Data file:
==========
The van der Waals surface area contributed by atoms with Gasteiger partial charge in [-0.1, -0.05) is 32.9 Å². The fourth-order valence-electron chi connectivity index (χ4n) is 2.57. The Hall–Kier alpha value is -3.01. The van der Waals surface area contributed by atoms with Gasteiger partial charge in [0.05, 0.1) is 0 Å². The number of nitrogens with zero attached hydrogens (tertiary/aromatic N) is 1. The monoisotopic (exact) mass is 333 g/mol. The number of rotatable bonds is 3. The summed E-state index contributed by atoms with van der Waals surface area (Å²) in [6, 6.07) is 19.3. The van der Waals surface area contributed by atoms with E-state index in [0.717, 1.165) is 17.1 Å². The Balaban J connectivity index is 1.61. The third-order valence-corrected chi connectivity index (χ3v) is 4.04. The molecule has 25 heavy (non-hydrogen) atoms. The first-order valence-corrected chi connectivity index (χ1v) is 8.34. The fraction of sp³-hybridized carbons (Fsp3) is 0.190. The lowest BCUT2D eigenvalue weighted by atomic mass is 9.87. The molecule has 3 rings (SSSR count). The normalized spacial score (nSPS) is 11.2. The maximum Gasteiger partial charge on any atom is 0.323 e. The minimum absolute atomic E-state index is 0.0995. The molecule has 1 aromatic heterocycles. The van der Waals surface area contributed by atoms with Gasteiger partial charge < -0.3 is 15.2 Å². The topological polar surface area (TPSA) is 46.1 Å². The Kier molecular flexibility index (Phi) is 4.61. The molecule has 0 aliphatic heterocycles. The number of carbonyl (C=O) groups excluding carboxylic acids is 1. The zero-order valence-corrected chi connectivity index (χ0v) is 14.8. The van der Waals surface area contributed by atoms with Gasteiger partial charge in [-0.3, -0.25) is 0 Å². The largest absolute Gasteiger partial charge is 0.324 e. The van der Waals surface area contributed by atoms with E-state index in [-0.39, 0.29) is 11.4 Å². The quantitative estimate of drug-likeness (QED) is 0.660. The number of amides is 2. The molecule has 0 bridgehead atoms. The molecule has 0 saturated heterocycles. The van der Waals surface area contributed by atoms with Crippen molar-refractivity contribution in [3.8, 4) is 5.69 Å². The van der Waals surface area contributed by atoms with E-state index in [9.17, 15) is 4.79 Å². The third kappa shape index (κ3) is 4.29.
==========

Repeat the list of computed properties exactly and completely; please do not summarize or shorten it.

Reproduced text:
The van der Waals surface area contributed by atoms with Gasteiger partial charge in [-0.1, -0.05) is 32.9 Å². The fourth-order valence-electron chi connectivity index (χ4n) is 2.57. The Hall–Kier alpha value is -3.01. The van der Waals surface area contributed by atoms with Gasteiger partial charge in [0.05, 0.1) is 0 Å². The number of nitrogens with zero attached hydrogens (tertiary/aromatic N) is 1. The monoisotopic (exact) mass is 333 g/mol. The number of rotatable bonds is 3. The summed E-state index contributed by atoms with van der Waals surface area (Å²) in [6, 6.07) is 19.3. The van der Waals surface area contributed by atoms with E-state index in [0.717, 1.165) is 17.1 Å². The Balaban J connectivity index is 1.61. The third-order valence-corrected chi connectivity index (χ3v) is 4.04. The molecule has 25 heavy (non-hydrogen) atoms. The first-order valence-corrected chi connectivity index (χ1v) is 8.34. The fraction of sp³-hybridized carbons (Fsp3) is 0.190. The lowest BCUT2D eigenvalue weighted by atomic mass is 9.87. The molecule has 3 rings (SSSR count). The normalized spacial score (nSPS) is 11.2. The maximum Gasteiger partial charge on any atom is 0.323 e. The minimum absolute atomic E-state index is 0.0995. The molecule has 1 aromatic heterocycles. The van der Waals surface area contributed by atoms with Gasteiger partial charge < -0.3 is 15.2 Å². The topological polar surface area (TPSA) is 46.1 Å². The Kier molecular flexibility index (Phi) is 4.61. The molecule has 0 aliphatic heterocycles. The number of carbonyl (C=O) groups excluding carboxylic acids is 1. The zero-order valence-corrected chi connectivity index (χ0v) is 14.8. The van der Waals surface area contributed by atoms with Gasteiger partial charge in [-0.3, -0.25) is 0 Å². The largest absolute Gasteiger partial charge is 0.324 e. The van der Waals surface area contributed by atoms with E-state index in [-0.39, 0.29) is 11.4 Å². The quantitative estimate of drug-likeness (QED) is 0.660. The number of amides is 2. The molecule has 0 bridgehead atoms. The molecule has 0 saturated heterocycles. The van der Waals surface area contributed by atoms with Crippen molar-refractivity contribution in [3.8, 4) is 5.69 Å². The van der Waals surface area contributed by atoms with E-state index in [9.17, 15) is 4.79 Å². The third kappa shape index (κ3) is 4.29.